Family Hero Stories
If you are white and committed to racial justice, be prepared to give up what you are most proud of. I’m talking about your family hero stories. Your proud family—or personal—accomplishments. Look underneath those stories, and you might find harm done.
What’s the Rest of your Family Story?
Let me go first. Long as I remember, I’ve been proud that my great-grandfather in the Mississippi Senate led the charge to end convict leasing. Convict leasing was a terrible practice. The state rounded up Black Mississippians who were minding their own business, convicted them of made-up crimes, and leased them to for-profit enterprises. Railroads, timber companies, and wealthy planters took advantage of convict leasing. My great-grandfather was a wealthy planter. Thus I never understood why he ushered in its demise. Perhaps because he wasn’t one of the planters who benefited from the convict leasing gravy-train? I don’t know. But he did, and I was proud of that.
But you know what replaced convict leasing? Parchman Farm. I’ve written about the new state prison: modeled on deadly plantations, site of the Freedom Riders’ imprisonment. Destination in Jesmyn Ward’s Sing, Unburied, Sing. You can read its history in Worse than Slavery.
If You’re the Hero in the Story, Watch Out
Another example. I used to brag on how well the city of Charlotte reacted to busing for integration. I was in the first class of Charlotte school children who might be bused. My sisters and I stayed in public schools, waiting each semester to see if we would be bused to a new school. Most of Charlotte schoolchildren did the same. They did not scatter like buckshot into private academies the way my friends back in Jackson did. I was proud of that.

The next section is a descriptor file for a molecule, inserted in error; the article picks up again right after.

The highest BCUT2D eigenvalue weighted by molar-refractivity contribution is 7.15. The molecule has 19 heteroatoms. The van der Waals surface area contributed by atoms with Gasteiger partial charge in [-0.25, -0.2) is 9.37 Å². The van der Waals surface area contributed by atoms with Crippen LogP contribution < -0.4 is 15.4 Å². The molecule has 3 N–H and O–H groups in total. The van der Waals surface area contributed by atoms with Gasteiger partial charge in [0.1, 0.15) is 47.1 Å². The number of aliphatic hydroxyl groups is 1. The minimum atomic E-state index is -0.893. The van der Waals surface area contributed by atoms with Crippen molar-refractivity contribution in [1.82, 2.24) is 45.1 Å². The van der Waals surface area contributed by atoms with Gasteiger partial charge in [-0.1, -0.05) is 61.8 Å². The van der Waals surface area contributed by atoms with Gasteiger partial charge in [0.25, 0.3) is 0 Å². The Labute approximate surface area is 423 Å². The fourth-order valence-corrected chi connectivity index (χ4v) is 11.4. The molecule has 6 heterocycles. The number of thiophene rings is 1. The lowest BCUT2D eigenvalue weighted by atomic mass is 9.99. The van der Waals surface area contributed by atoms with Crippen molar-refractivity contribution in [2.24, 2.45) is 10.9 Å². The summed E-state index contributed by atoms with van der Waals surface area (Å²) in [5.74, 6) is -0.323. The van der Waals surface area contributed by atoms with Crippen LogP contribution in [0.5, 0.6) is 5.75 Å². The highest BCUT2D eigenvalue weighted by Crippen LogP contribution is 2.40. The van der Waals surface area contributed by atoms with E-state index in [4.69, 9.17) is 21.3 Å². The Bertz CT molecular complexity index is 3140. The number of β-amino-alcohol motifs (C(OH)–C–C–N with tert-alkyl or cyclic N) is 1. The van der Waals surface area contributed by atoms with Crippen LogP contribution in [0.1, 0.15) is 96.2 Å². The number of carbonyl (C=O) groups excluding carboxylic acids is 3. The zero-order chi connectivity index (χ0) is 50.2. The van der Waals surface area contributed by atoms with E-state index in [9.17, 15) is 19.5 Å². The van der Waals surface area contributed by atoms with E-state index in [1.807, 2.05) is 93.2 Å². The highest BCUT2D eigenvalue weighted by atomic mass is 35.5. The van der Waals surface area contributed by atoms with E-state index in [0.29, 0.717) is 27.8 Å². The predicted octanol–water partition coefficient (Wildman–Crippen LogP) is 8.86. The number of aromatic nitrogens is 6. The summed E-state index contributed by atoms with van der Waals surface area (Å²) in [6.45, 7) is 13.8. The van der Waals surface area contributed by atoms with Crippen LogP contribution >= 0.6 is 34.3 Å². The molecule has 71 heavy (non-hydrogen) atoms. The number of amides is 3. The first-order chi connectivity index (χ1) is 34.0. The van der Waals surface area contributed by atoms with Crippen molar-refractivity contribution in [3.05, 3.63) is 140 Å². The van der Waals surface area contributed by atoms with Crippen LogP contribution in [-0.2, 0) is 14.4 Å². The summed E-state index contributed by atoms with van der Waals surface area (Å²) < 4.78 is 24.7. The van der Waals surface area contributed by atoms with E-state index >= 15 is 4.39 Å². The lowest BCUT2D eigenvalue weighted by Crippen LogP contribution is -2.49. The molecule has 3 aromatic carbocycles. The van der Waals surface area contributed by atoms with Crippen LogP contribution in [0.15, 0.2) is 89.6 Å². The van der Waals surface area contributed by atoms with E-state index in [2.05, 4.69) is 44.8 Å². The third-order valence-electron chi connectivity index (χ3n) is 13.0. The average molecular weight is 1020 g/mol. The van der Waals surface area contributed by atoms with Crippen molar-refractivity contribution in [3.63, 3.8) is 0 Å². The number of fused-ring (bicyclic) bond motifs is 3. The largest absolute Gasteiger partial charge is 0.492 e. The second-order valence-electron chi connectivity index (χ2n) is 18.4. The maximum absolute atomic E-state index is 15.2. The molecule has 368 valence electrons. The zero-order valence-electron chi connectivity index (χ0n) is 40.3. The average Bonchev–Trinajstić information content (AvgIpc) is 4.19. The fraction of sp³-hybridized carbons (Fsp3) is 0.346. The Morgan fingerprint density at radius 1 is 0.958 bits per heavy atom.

Back then, I didn’t know the harm “integration” was doing. Integration favored white institutions. If two existed before, and only one could survive after, the winner was white. The process harmed historically Black schools, sacrificed Black administrators, and took away Black teaching jobs. Now, when I start to brag on Charlotte and busing, I have to interrupt myself.
Why Do We Tell Hero Stories?
Of course, we’re the hero of our own stories. That’s the way we work. We want to be on the right side of whatever. Fashion, trends, history. So we look around, identify the right side, and polish whatever lands us there. In The Church Cracked Open, Stephanie Spellers uses the term “self-centrism,” which I really love. This definition holds that we place ourselves, our groups, our country, our religion at the center, where God should be. Here’s the kicker: as long as we are standing there, we can’t see the full, actual picture. We can only see our hero stories.
What to Do about Our Family Hero Stories?
This may sound perverse, and I know you don’t want to do it, but revisit in your brain what your family returns to as praise-worthy in its history. Write those family hero stories down. Then research the time periods. Ask: what was happening in the greater society? What were the controversial issues of the day? Flesh out the full picture. See what the true impact of your family’s actions might have been.
Why do this? The way I see it, addressing racism means my making change. Specifically, today I heard about a book called How to Fight Racism: Courageous Christianity and the Journey Toward Racial Justice. In it, author Jemar Tisby talks about the commitment phase of racial justice work. One of the actions in this phase is to give up your power and privilege. I haven’t read the book yet, so I apologize if I get this wrong. But it seems to me that a fine family history gives you power. And one white people privilege is continuing to believe in that fine family history regardless of its truth.